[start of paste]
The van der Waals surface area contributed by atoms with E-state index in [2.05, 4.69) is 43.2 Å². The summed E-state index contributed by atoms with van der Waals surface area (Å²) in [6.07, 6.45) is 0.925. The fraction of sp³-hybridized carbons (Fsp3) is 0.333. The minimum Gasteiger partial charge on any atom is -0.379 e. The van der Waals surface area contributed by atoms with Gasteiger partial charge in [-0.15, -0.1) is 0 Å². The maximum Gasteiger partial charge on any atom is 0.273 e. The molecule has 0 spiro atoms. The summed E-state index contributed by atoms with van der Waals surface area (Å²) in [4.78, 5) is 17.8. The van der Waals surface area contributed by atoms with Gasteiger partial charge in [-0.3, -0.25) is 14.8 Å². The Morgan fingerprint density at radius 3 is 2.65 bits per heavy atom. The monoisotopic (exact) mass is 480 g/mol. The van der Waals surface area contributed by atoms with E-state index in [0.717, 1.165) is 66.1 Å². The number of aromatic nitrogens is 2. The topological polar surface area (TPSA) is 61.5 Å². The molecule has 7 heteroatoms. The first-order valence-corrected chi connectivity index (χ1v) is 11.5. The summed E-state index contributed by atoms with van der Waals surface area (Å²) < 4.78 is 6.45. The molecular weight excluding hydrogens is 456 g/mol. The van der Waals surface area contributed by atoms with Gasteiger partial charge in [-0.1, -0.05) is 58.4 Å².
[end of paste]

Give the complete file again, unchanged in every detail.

The van der Waals surface area contributed by atoms with E-state index in [2.05, 4.69) is 43.2 Å². The summed E-state index contributed by atoms with van der Waals surface area (Å²) in [6.07, 6.45) is 0.925. The fraction of sp³-hybridized carbons (Fsp3) is 0.333. The minimum Gasteiger partial charge on any atom is -0.379 e. The van der Waals surface area contributed by atoms with Gasteiger partial charge in [-0.15, -0.1) is 0 Å². The maximum Gasteiger partial charge on any atom is 0.273 e. The molecule has 0 spiro atoms. The summed E-state index contributed by atoms with van der Waals surface area (Å²) in [4.78, 5) is 17.8. The van der Waals surface area contributed by atoms with Gasteiger partial charge in [-0.3, -0.25) is 14.8 Å². The Morgan fingerprint density at radius 3 is 2.65 bits per heavy atom. The monoisotopic (exact) mass is 480 g/mol. The van der Waals surface area contributed by atoms with E-state index in [0.717, 1.165) is 66.1 Å². The number of aromatic nitrogens is 2. The topological polar surface area (TPSA) is 61.5 Å². The molecule has 7 heteroatoms. The first-order valence-corrected chi connectivity index (χ1v) is 11.5. The summed E-state index contributed by atoms with van der Waals surface area (Å²) < 4.78 is 6.45. The molecular weight excluding hydrogens is 456 g/mol. The van der Waals surface area contributed by atoms with Gasteiger partial charge in [-0.1, -0.05) is 58.4 Å².